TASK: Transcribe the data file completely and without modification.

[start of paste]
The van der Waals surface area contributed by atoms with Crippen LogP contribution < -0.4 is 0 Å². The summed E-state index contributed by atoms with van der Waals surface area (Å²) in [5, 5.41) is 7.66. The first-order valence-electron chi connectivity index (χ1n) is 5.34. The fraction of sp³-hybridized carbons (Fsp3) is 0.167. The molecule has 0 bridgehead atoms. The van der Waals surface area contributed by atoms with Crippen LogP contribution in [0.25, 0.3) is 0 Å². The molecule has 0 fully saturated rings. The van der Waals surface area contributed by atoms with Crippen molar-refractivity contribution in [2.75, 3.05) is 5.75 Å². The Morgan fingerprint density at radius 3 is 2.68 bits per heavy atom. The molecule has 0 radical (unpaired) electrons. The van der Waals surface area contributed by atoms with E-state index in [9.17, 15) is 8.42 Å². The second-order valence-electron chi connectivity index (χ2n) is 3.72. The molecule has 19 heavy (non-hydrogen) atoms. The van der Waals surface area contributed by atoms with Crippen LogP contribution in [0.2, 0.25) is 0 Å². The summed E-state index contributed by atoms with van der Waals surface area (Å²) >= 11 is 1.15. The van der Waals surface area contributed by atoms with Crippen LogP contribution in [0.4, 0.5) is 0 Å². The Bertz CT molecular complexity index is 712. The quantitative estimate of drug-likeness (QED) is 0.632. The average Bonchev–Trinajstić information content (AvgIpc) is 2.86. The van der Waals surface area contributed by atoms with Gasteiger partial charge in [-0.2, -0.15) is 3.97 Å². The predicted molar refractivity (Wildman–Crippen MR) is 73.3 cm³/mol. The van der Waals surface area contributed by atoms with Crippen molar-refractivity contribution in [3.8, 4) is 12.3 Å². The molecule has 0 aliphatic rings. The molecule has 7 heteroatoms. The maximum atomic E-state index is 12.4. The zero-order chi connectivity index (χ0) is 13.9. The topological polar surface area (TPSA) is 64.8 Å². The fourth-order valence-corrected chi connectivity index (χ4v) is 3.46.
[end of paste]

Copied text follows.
The van der Waals surface area contributed by atoms with Crippen LogP contribution < -0.4 is 0 Å². The summed E-state index contributed by atoms with van der Waals surface area (Å²) in [5, 5.41) is 7.66. The first-order valence-electron chi connectivity index (χ1n) is 5.34. The fraction of sp³-hybridized carbons (Fsp3) is 0.167. The molecule has 0 bridgehead atoms. The van der Waals surface area contributed by atoms with Crippen LogP contribution in [0.25, 0.3) is 0 Å². The molecule has 0 fully saturated rings. The van der Waals surface area contributed by atoms with Crippen molar-refractivity contribution in [2.75, 3.05) is 5.75 Å². The Morgan fingerprint density at radius 3 is 2.68 bits per heavy atom. The molecule has 0 radical (unpaired) electrons. The van der Waals surface area contributed by atoms with E-state index in [9.17, 15) is 8.42 Å². The second-order valence-electron chi connectivity index (χ2n) is 3.72. The molecule has 19 heavy (non-hydrogen) atoms. The van der Waals surface area contributed by atoms with Crippen LogP contribution in [0.2, 0.25) is 0 Å². The summed E-state index contributed by atoms with van der Waals surface area (Å²) >= 11 is 1.15. The van der Waals surface area contributed by atoms with Crippen LogP contribution in [0.4, 0.5) is 0 Å². The Bertz CT molecular complexity index is 712. The quantitative estimate of drug-likeness (QED) is 0.632. The average Bonchev–Trinajstić information content (AvgIpc) is 2.86. The van der Waals surface area contributed by atoms with Gasteiger partial charge in [-0.2, -0.15) is 3.97 Å². The predicted molar refractivity (Wildman–Crippen MR) is 73.3 cm³/mol. The van der Waals surface area contributed by atoms with Crippen molar-refractivity contribution in [3.8, 4) is 12.3 Å². The molecule has 0 aliphatic rings. The molecule has 7 heteroatoms. The maximum atomic E-state index is 12.4. The zero-order chi connectivity index (χ0) is 13.9. The topological polar surface area (TPSA) is 64.8 Å². The fourth-order valence-corrected chi connectivity index (χ4v) is 3.46.